drawback is the center tapped secondary winding

Fig. 4.2Output stage with M2 rectifier

To explain the efficiency improvement of the new system more in detail a further
simulation step was performed. Here, the practical operation condition of the converter has been
taken into considerations. Figure 7shows the energy flow for quasi-sinusoidal input conditions.

DEPARTMENT OF ELECTRICAL AND ELECTRONICS                                                              Page 14
Dc to dc converter with controlled active clamping topology

Fig. 4.3 Load current and converter efficiency with conventional snubber solution

Fig.4.4Load current and converter efficiency with auxiliary solution estimated

DEPARTMENT OF ELECTRICAL AND ELECTRONICS                                                                 Page 15
Dc to dc converter with controlled active clamping topology

From the minimum input voltage and the required output power the maximum
average primary current can be estimated at about 110 A. The maximum voltage across the
primary transistors SI respectively S2 is twice the maximum battery voltage plus a margin
defined by the auxiliary converter. To keep the transfer current within an acceptable range it
makes sense to use about twice or more than the input voltage range. So they have to withstand
at least 40 V (12 V system) or 100 V (24 System) respectively In our test application two
IXFK120N20 have beenused. Care has to be taken when dimensioning the Shottkydiodes D3 and
D4 and the storage capacitor. Here excessive pulse currents will occur.
The blocking voltage is here slightly higher (max. 2 UIN + Us). As diodes the60 V
type MBR6060 was used. In conjunction with practical current ratings of the auxiliary converter
further simulation results concerning the snubber voltage show an optimum of about four times
of the input voltage. So in our case (12 V input voltage)the snubber rail will be at 50 V. This
leads to a maximum current in the auxiliary converter of 10 A. As a result the over-all efficiency
of the converter is maximized. In the appendix simple models (without losses) are given for
controller design.

DEPARTMENT OF ELECTRICAL AND ELECTRONICS                                                          Page 16
Dc to dc converter with controlled active clamping topology

5.ADVANTAGES OF DC TO DC CONVERTER

1.Big advantage of this topology is the adaptive control of this converter helps minimizing
system losses

2. The proposed topology is well suited in high current, low voltage applications, when the
design deals with high efficiency, small size, and high switching frequency.

3. The simple structure with a minimum of semiconductors and a minimum of heat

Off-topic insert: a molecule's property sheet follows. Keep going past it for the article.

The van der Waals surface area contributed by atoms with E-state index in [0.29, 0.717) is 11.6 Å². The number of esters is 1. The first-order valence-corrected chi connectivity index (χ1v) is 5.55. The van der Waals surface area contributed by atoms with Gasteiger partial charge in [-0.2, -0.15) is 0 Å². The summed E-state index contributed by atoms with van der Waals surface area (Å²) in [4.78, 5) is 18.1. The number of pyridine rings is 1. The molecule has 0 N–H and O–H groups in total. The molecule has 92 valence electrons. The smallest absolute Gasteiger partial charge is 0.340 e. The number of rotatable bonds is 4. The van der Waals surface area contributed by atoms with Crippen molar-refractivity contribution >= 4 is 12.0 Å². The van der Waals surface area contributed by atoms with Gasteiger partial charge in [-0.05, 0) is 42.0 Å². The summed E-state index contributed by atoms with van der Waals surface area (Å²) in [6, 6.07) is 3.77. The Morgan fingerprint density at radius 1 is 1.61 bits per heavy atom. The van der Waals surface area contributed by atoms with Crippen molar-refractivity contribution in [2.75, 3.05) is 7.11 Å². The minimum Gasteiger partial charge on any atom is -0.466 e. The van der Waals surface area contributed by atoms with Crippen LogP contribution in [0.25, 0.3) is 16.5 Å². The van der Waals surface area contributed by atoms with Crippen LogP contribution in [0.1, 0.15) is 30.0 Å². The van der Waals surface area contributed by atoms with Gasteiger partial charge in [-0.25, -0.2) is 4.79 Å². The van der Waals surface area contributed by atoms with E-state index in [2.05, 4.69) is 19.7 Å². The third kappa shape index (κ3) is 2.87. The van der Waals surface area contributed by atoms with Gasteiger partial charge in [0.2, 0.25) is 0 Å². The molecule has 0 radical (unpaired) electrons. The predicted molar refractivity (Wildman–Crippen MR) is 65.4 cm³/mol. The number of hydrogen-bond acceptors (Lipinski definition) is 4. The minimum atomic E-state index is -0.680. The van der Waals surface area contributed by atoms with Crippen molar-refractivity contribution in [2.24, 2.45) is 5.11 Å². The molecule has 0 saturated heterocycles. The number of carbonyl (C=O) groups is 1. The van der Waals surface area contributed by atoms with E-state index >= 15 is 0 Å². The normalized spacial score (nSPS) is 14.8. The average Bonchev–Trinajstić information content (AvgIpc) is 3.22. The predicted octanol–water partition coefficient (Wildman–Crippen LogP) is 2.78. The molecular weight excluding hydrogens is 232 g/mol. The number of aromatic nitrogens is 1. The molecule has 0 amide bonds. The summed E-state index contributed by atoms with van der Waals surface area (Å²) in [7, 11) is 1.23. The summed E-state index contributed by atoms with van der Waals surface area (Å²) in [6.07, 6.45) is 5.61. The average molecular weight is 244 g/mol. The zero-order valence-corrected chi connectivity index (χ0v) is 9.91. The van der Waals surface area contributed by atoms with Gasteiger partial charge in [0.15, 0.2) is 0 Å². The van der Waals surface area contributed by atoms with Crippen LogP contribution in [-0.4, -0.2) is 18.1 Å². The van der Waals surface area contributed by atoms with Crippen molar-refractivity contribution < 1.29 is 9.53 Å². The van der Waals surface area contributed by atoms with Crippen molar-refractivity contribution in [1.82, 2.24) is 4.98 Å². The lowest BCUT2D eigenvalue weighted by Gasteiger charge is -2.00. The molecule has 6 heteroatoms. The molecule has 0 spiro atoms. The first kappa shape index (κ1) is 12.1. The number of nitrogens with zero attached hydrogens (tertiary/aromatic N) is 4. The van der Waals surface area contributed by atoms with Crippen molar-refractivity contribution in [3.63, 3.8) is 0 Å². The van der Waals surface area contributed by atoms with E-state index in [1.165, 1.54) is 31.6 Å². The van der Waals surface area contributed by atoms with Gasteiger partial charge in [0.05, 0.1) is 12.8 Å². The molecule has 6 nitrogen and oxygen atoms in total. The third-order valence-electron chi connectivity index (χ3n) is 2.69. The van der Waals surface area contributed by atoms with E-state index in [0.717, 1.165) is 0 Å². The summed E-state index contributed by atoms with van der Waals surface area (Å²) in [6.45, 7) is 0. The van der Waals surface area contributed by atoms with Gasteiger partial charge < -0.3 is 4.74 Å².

dissipation due to its feasibility to feed back most parts of the energy stored in the transformer's
leakage inductor.

DEPARTMENT OF ELECTRICAL AND ELECTRONICS                                                           Page 17
Dc to dc converter with controlled active clamping topology

6.CONCLUSION

The topology proposed here leads to several major advantages in the field of
battery-buffered solar converters. One of them is the simple structure with a minimum of
semiconductors and a minimum of heat dissipation due to its feasibility to feed back most parts of
the energy stored in the transformer's leakage inductor. The proposed topology is well suited in
high current, lowvoltage applications, when the design deals with high efficiency, small size, and
high switching frequency. Due to the current output characteristics of the structure, several
converters can easily be paralleled to form a solar battery array.
It is also possible to use a flyback converter with transformer to recuperate the
energy charged in the capacitor Cs of the overvoltage snubber. In this case energy can be fed into
the output. No potential barrier is necessary in this case as the input side of the flyback converter
(the voltage across the snubber capacitor CS)has to be controlled

DEPARTMENT OF ELECTRICAL AND ELECTRONICS                                                           Page 18
Dc to dc converter with controlled active clamping topology

7.REFERNCES

[1] Karl H ,Felix” DC-to-DC Solar Converter with ControlledActive Clamping System”-IEEE
power electronics & motioncontrolconfernce2006,EPEPEM2006,12 th international
Vol3,pages124-127

[2] M. Jain, M. Daniele, P.K. Jain: "A bidirectional DC-DCconverter topology for low power
application" IEEE Transactions on Power Electronics, Volume: 15 Issue: 4 , July 2000, pp.:
595-607